Gross, Prentiss’ brother. The Ari-
zona man is a lawyer in Tuscon, and
has made a wonderful success of it.
For some time he was in Washing-
ton, an attorney there in one of the
departments. He was reared in
(Bonham, and has many friends here.
Dr. F. E. Richards who is a veter-
inary, was kicked on the knee the
other day by a mule. T,he mule put
him on crutches, and he Will have to
wear them for some time. The in-
jury, while painful, is yielding to
The contests are Public Speaking,
Spelling, Rhythm Bands, Children’s
Division of the Hobby Show, School
Yard Beautification, Choral Club
Singing, and the Visual Education
demonstrations which will be held
almost daily under the direction of
C. R. Reagan of Austin.
and they know him, and the admira-
tion must be mutual—anyhow, he is
going to stay there.
One day a man walked into Eu-
gene’s place of business—he has a
news stand, and made a small pur-
chase, tendering what he told Eu-
gene was a $10 'bill, and getting
change for a bill of that denomina-
tion and leaving. Eugene took the
man’s word for it that it was a $10
bill. He showed the money to an
attache of the hotel, who told him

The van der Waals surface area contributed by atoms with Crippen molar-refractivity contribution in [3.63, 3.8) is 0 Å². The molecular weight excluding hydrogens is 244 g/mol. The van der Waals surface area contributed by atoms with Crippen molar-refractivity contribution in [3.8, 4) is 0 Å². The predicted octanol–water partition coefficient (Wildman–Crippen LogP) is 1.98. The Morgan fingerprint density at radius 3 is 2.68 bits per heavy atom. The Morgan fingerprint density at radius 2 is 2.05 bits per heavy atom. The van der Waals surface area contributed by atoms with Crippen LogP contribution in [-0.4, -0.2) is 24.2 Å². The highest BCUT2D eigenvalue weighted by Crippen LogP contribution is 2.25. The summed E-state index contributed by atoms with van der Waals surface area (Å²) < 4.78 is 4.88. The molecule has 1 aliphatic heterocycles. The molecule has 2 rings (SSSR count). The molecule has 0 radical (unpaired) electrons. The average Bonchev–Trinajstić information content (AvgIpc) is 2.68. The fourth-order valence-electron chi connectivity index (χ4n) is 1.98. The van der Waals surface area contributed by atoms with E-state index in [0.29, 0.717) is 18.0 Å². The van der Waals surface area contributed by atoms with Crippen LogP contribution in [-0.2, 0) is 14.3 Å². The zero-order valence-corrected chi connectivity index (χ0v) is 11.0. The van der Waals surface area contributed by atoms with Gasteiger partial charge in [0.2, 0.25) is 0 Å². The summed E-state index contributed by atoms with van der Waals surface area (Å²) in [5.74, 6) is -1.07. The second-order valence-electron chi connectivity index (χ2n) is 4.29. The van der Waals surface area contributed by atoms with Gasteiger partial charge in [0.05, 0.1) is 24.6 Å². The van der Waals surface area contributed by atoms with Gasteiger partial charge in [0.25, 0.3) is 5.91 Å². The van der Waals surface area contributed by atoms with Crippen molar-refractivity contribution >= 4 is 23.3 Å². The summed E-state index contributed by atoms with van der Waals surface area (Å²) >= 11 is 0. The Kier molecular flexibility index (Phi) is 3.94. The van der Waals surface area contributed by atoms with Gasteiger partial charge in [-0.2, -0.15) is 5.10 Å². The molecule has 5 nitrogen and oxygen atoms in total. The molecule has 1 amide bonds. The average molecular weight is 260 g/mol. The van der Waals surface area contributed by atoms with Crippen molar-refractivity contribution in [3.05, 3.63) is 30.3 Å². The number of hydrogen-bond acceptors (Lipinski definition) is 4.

he had been swindled; that it was
only a $1 bill. A friend of Speaks
was standing near, and he took up
the matter. Having a description
of the party, he soon located him and
gave him a licking he will remember
The chief of police came on the
scene about that time, and when the
m!an who whipped the swindler an-
nounced he was ready to pay the
fine, the officer told him there was no
fine coming; that he had done exact-
ly What he ought to have done, so
the incident was closed, the chief
evidently thinking that a man who
Girls Are Advised To
Build-Up For Relief
Lack of knowledge causes many
a weak, undernourished girl a lot
of suffering! ,
Many others, however, know how
the headaches, nervousness, cramp-
like pain of functional dysmenorrhea
due to malnutrition are helped
by the proper use of CARDUI.
Some take it a few days before
and during “the time,” to help ease
periodic distress. But CARDUI’S
principal use is to help increase
appetite; stimulate the flow of
gastric Juice; so ‘ aid digestion,
assist in building up physical re-
sistance and thus help reduce peri-